Researchers conducting the Iowa Women's Health Study report in the Archives of Internal Medicine found that women who take certain supplements not only don't live longer, they, in fact, may die sooner.
Researchers Report that Nutritional Supplements Aren't a Ticket to the Fountain of YouthThe Iowa Women's Health Study is an ongoing investigation into the relationships between nutrition, health, and disease begun in 1986 by the Masonic Cancer Center at the University of Iowa. At the beginning of the study, researchers recruited 41,836 women then aged 55 to 69 to participate in nutrition interviews at intake and in five follow-up studies conducted in 1987, 1989, 1992, 1997, and 2004.
Analysts at the School of Public Health at the University of Minnesota, for example, found that heavier women were less likely to suffer hip fractures from osteoporosis. Analysts at the Mayo Clinic found no benefit from antioxidant supplements in preventing lymphoma, but considerable benefit from eating fruits and vegetables, especially broccoli. Another group of researchers at the University of Minnesota School of Public Health found that taking 800 IU of vitamin D a day, but not more, reduced the risk of breast cancer in women in the study—but only for the first 5 years. And, of course, there are no men in the Iowa Women's Health Study.
Is there another way to interpret the findings of this latest study? Are women really putting their lives at risk by taking particular supplements? Here are some alternative explanations of the data.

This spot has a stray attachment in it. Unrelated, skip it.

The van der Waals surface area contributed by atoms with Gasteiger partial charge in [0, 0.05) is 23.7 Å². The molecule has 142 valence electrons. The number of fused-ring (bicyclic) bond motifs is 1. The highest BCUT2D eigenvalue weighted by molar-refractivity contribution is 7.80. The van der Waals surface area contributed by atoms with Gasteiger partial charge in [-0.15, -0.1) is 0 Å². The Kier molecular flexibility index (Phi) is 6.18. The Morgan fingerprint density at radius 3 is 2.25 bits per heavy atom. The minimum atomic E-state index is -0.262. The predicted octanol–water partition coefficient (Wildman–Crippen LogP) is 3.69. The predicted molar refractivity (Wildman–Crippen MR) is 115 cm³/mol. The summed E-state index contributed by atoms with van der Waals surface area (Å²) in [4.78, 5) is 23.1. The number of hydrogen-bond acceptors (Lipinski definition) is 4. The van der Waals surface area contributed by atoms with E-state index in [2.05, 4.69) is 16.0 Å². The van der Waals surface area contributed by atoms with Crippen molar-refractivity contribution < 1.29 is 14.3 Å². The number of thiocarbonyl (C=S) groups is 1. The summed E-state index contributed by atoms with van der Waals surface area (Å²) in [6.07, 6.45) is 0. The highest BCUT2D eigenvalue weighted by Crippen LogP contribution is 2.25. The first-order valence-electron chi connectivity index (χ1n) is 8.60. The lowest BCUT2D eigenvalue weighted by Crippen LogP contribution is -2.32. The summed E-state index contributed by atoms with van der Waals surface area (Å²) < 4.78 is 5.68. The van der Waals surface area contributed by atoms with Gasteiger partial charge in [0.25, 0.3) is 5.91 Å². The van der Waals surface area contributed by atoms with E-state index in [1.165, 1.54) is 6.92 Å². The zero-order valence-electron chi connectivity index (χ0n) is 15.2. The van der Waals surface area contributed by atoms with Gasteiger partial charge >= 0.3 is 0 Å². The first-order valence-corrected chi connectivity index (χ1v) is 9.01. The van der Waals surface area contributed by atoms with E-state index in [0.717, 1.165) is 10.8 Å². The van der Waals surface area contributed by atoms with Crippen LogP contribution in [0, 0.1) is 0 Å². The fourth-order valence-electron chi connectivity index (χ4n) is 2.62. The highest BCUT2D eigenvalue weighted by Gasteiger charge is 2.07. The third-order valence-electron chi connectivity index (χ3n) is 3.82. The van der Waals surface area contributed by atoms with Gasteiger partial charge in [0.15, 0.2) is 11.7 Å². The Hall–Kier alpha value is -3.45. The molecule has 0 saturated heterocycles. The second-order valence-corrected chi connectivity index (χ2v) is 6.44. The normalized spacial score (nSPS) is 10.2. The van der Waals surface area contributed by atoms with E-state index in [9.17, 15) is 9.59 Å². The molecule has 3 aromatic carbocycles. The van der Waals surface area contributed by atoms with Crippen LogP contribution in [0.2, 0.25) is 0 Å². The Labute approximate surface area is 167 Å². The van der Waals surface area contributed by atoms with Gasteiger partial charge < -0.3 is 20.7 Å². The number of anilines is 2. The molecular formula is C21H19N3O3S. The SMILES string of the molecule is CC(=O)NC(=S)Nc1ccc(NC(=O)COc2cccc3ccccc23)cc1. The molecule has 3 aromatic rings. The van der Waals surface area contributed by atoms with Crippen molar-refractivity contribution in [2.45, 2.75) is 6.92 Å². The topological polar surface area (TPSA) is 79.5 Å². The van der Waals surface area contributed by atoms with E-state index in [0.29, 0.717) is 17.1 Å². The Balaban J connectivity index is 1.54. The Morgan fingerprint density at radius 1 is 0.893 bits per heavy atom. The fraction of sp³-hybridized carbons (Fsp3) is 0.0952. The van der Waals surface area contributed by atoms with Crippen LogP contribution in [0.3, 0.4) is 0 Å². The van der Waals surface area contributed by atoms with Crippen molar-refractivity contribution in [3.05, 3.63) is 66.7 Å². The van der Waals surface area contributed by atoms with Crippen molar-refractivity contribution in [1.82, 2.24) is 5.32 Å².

Read more: Busting Myths about Dietary Supplements
• All of the women in the study were born before 1930. Women of that era tended not to take multivitamins unless they had a specific health condition. Women who have been diagnosed with serious health problems naturally can be expected to have shorter life expectancies.
• Vitamin B6 and folic acid are recommended for people who have already been diagnosed with cardiovascular disease, Alzheimer's, or Parkinson's disease. The nutritional supplements could have lengthened individual lives even if the lifespan of supplement users as a group was shorter.
• About 2% of the population has undiagnosed hemochromatosis or has at least one gene for hemochromatosis, an iron storage disease in which excessive iron accumulation causes pro-oxidant (literally rusting) reactions all over the body. Some women who took iron supplements probably did not know they had this disease.
• Magnesium, zinc, and copper are recommended for people who already have osteoporosis or rheumatoid arthritis. Both conditions are associated with a shorter lifespan.
And, to be fair about the analysis, is it possible that calcium actually shortens lifespans, to the contrary of the data analysis? Women who take calcium supplements, and only calcium supplements, tend to be in good health and want to stay that way. Maybe they'd live even longer if they didn't take calcium—but there is nothing in the data to suggest that conclusion.
And the nothing in the data suggests that having taken nutritional supplements is in any way a cause for fear. You aren't a statistic. You're a human being. The "worst" possibility suggested by the data is that women who take iron supplements—heavily advertised when the women in this group were in the prime of their lives—might have about a 4% greater of dying before the age of 73. If you're past 73, well, don't worry about the Geritol you took in the 1950's. The ill effects would have shown up by now. It's actually a good decision to take specific supplements for specific health concerns. Just don't use them in excess.